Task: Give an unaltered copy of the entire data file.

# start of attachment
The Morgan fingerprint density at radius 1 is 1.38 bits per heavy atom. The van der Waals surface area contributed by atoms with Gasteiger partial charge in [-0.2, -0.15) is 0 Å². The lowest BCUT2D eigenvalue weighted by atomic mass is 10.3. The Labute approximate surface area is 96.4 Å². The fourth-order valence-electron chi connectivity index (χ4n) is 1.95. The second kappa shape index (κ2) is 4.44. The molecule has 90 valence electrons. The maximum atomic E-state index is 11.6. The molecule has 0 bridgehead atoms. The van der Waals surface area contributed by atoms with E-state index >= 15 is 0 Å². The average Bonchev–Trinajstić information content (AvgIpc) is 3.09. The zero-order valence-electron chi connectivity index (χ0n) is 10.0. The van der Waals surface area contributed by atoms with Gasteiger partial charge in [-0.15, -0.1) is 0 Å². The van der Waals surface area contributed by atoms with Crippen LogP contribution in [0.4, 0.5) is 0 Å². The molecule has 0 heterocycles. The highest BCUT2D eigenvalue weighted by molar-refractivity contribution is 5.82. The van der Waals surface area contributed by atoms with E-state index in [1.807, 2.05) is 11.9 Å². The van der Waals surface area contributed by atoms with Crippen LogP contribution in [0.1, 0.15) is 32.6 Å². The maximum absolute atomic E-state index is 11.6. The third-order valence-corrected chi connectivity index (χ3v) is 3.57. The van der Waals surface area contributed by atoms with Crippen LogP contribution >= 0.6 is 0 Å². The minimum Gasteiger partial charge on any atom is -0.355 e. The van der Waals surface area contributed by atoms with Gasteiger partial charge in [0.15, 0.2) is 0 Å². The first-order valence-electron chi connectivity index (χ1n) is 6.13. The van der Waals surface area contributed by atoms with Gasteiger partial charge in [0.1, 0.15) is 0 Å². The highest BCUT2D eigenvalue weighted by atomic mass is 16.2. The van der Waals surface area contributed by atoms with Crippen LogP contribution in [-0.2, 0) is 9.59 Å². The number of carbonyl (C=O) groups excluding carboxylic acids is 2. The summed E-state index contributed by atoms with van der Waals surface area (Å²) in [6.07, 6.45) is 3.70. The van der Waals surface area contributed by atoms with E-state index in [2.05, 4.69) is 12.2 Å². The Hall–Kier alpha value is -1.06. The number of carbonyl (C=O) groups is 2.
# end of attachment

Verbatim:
The Morgan fingerprint density at radius 1 is 1.38 bits per heavy atom. The van der Waals surface area contributed by atoms with Gasteiger partial charge in [-0.2, -0.15) is 0 Å². The lowest BCUT2D eigenvalue weighted by atomic mass is 10.3. The Labute approximate surface area is 96.4 Å². The fourth-order valence-electron chi connectivity index (χ4n) is 1.95. The second kappa shape index (κ2) is 4.44. The molecule has 90 valence electrons. The maximum atomic E-state index is 11.6. The molecule has 0 bridgehead atoms. The van der Waals surface area contributed by atoms with E-state index >= 15 is 0 Å². The average Bonchev–Trinajstić information content (AvgIpc) is 3.09. The zero-order valence-electron chi connectivity index (χ0n) is 10.0. The van der Waals surface area contributed by atoms with Gasteiger partial charge in [-0.15, -0.1) is 0 Å². The van der Waals surface area contributed by atoms with Crippen LogP contribution in [0.4, 0.5) is 0 Å². The molecule has 0 heterocycles. The highest BCUT2D eigenvalue weighted by molar-refractivity contribution is 5.82. The van der Waals surface area contributed by atoms with E-state index in [1.807, 2.05) is 11.9 Å². The van der Waals surface area contributed by atoms with Crippen LogP contribution in [0.1, 0.15) is 32.6 Å². The maximum absolute atomic E-state index is 11.6. The third-order valence-corrected chi connectivity index (χ3v) is 3.57. The van der Waals surface area contributed by atoms with Crippen LogP contribution >= 0.6 is 0 Å². The minimum Gasteiger partial charge on any atom is -0.355 e. The van der Waals surface area contributed by atoms with Gasteiger partial charge in [0.15, 0.2) is 0 Å². The first-order valence-electron chi connectivity index (χ1n) is 6.13. The van der Waals surface area contributed by atoms with Gasteiger partial charge in [0.1, 0.15) is 0 Å². The highest BCUT2D eigenvalue weighted by atomic mass is 16.2. The van der Waals surface area contributed by atoms with Crippen LogP contribution in [-0.2, 0) is 9.59 Å². The number of carbonyl (C=O) groups excluding carboxylic acids is 2. The summed E-state index contributed by atoms with van der Waals surface area (Å²) in [6.07, 6.45) is 3.70. The van der Waals surface area contributed by atoms with E-state index in [2.05, 4.69) is 12.2 Å². The Hall–Kier alpha value is -1.06. The number of carbonyl (C=O) groups is 2.